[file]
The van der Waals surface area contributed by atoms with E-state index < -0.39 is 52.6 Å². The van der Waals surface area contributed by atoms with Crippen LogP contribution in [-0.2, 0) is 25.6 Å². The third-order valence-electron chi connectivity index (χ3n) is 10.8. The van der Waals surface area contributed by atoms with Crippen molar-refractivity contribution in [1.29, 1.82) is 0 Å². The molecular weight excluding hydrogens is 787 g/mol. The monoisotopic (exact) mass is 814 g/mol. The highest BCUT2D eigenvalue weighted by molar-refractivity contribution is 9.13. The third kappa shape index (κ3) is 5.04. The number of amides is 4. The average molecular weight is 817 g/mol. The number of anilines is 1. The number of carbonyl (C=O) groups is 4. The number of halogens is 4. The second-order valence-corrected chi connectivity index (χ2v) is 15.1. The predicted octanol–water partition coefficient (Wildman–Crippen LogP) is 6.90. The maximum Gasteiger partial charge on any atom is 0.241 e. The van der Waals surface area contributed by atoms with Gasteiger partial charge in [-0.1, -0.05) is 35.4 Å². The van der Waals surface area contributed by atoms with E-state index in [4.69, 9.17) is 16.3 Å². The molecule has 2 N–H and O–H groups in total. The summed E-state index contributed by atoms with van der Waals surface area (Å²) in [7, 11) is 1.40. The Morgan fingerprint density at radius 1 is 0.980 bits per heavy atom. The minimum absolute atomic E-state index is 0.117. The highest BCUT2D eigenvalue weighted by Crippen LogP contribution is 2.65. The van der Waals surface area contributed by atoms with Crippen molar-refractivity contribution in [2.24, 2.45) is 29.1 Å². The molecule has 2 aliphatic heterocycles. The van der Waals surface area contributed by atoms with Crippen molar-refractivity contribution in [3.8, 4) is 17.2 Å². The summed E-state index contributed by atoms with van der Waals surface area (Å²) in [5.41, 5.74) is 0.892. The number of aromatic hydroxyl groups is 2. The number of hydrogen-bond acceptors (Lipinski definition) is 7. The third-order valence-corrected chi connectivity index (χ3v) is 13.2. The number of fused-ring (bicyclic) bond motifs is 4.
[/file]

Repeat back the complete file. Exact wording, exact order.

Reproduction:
The van der Waals surface area contributed by atoms with E-state index < -0.39 is 52.6 Å². The van der Waals surface area contributed by atoms with Crippen LogP contribution in [-0.2, 0) is 25.6 Å². The third-order valence-electron chi connectivity index (χ3n) is 10.8. The van der Waals surface area contributed by atoms with Crippen molar-refractivity contribution in [1.29, 1.82) is 0 Å². The molecular weight excluding hydrogens is 787 g/mol. The monoisotopic (exact) mass is 814 g/mol. The highest BCUT2D eigenvalue weighted by molar-refractivity contribution is 9.13. The third kappa shape index (κ3) is 5.04. The number of amides is 4. The average molecular weight is 817 g/mol. The number of anilines is 1. The number of carbonyl (C=O) groups is 4. The number of halogens is 4. The second-order valence-corrected chi connectivity index (χ2v) is 15.1. The predicted octanol–water partition coefficient (Wildman–Crippen LogP) is 6.90. The maximum Gasteiger partial charge on any atom is 0.241 e. The van der Waals surface area contributed by atoms with Gasteiger partial charge in [-0.1, -0.05) is 35.4 Å². The van der Waals surface area contributed by atoms with E-state index in [4.69, 9.17) is 16.3 Å². The molecule has 2 N–H and O–H groups in total. The summed E-state index contributed by atoms with van der Waals surface area (Å²) in [7, 11) is 1.40. The Morgan fingerprint density at radius 1 is 0.980 bits per heavy atom. The minimum absolute atomic E-state index is 0.117. The highest BCUT2D eigenvalue weighted by Crippen LogP contribution is 2.65. The van der Waals surface area contributed by atoms with Crippen molar-refractivity contribution in [2.24, 2.45) is 29.1 Å². The molecule has 2 aliphatic heterocycles. The van der Waals surface area contributed by atoms with Crippen molar-refractivity contribution in [3.8, 4) is 17.2 Å². The summed E-state index contributed by atoms with van der Waals surface area (Å²) in [5.41, 5.74) is 0.892. The number of aromatic hydroxyl groups is 2. The number of hydrogen-bond acceptors (Lipinski definition) is 7. The third-order valence-corrected chi connectivity index (χ3v) is 13.2. The number of fused-ring (bicyclic) bond motifs is 4.